University of Helsinki, Helsinki 2006
On the Origin of Ideas
An Abductivist Approach to Discovery
Doctoral dissertation, November 2006.
The purpose of this study is to analyze and develop various forms of abduction as a means of conceptualizing processes of discovery. Abduction was originally presented by Charles S. Peirce (1839-1914) as a "weak", third main mode of inference -- besides deduction and induction -- one which, he proposed, is closely related to many kinds of cognitive processes, such as instincts, perception, practices and mediated activity in general. Both abduction and discovery are controversial issues in philosophy of science. It is often claimed that discovery cannot be a proper subject area for conceptual analysis and, accordingly, abduction cannot serve as a "logic of discovery". I argue, however, that abduction gives essential means for understanding processes of discovery although it cannot give rise to a manual or algorithm for making discoveries.
In the first part of the study, I briefly present how the main trend in philosophy of science has, for a long time, been critical towards a systematic account of discovery. Various models have, however, been suggested. I outline a short history of abduction; first Peirce's evolving forms of his theory, and then later developments. Although abduction has not been a major area of research until quite recently, I review some critiques of it and look at the ways it has been analyzed, developed and used in various fields of research. Peirce's own writings and later developments, I argue, leave room for various subsequent interpretations of abduction.
The second part of the study consists of six research articles. First I treat "classical" arguments against abduction as a logic of discovery. I show that by developing strategic aspects of abductive inference these arguments can be countered. Nowadays the term 'abduction' is often used as a synonym for the Inference to the Best Explanation (IBE) model. I argue, however, that it is useful to distinguish between IBE ("Harmanian abduction") and "Hansonian abduction"; the latter concentrating on analyzing processes of discovery. The distinctions between loveliness and likeliness, and between potential and actual explanations are more fruitful within Hansonian abduction. I clarify the nature of abduction by using Peirce's distinction between three areas of "semeiotic": grammar, critic, and methodeutic. Grammar (emphasizing "Firstnesses" and iconicity) and methodeutic (i.e., a processual approach) especially, give new means for understanding abduction. Peirce himself held a controversial view that new abductive ideas are products of an instinct and an inference at the same time. I maintain that it is beneficial to make a clear distinction between abductive inference and abductive instinct, on the basis of which both can be developed further. Besides these, I analyze abduction as a part of distributed cognition which emphasizes a long-term interaction with the material, social and cultural environment as a source for abductive ideas. This approach suggests a "trialogical" model in which inquirers are fundamentally connected both to other inquirers and to the objects of inquiry. As for the classical Meno paradox about discovery, I show that abduction provides more than one answer. As my main example of abductive methodology, I analyze the process of Ignaz Semmelweis' research on childbed fever.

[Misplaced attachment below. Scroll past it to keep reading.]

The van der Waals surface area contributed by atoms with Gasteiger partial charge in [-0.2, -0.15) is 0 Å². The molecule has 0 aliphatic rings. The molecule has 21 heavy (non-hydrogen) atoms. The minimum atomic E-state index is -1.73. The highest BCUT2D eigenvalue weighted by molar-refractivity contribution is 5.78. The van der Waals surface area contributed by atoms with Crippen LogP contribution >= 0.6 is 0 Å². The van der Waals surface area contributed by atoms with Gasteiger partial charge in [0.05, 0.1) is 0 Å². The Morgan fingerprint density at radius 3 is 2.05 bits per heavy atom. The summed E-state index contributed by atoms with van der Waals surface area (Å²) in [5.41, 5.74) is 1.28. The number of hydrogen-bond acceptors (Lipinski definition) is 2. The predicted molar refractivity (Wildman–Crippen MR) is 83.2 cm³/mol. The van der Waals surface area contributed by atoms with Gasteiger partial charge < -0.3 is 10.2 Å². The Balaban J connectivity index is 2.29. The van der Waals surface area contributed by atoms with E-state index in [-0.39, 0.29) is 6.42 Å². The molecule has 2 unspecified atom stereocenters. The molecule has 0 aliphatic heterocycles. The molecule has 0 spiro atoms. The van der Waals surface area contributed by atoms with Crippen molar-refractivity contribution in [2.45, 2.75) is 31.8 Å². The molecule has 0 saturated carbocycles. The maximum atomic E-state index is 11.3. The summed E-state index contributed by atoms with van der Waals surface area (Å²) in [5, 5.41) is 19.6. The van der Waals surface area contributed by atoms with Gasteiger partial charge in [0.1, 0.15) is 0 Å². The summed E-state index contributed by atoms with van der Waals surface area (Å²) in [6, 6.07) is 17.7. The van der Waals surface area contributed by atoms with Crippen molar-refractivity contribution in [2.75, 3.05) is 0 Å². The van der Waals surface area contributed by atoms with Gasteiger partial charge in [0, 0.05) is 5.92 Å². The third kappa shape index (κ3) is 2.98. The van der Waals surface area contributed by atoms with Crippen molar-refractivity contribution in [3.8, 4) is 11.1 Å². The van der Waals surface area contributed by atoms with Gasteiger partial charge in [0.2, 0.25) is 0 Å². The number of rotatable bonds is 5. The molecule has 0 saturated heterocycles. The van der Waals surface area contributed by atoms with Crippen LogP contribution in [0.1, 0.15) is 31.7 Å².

A central basis for abduction is the claim that discovery is not a sequence of events governed only by processes of chance. Abduction treats those processes which both constrain and instigate the search for new ideas; starting from the use of clues as a starting point for discovery, but continuing in considerations like elegance and 'loveliness'. The study then continues a Peircean-Hansonian research programme by developing abduction as a way of analyzing processes of discovery.
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© University of Helsinki 2006
Last updated 01.11.2006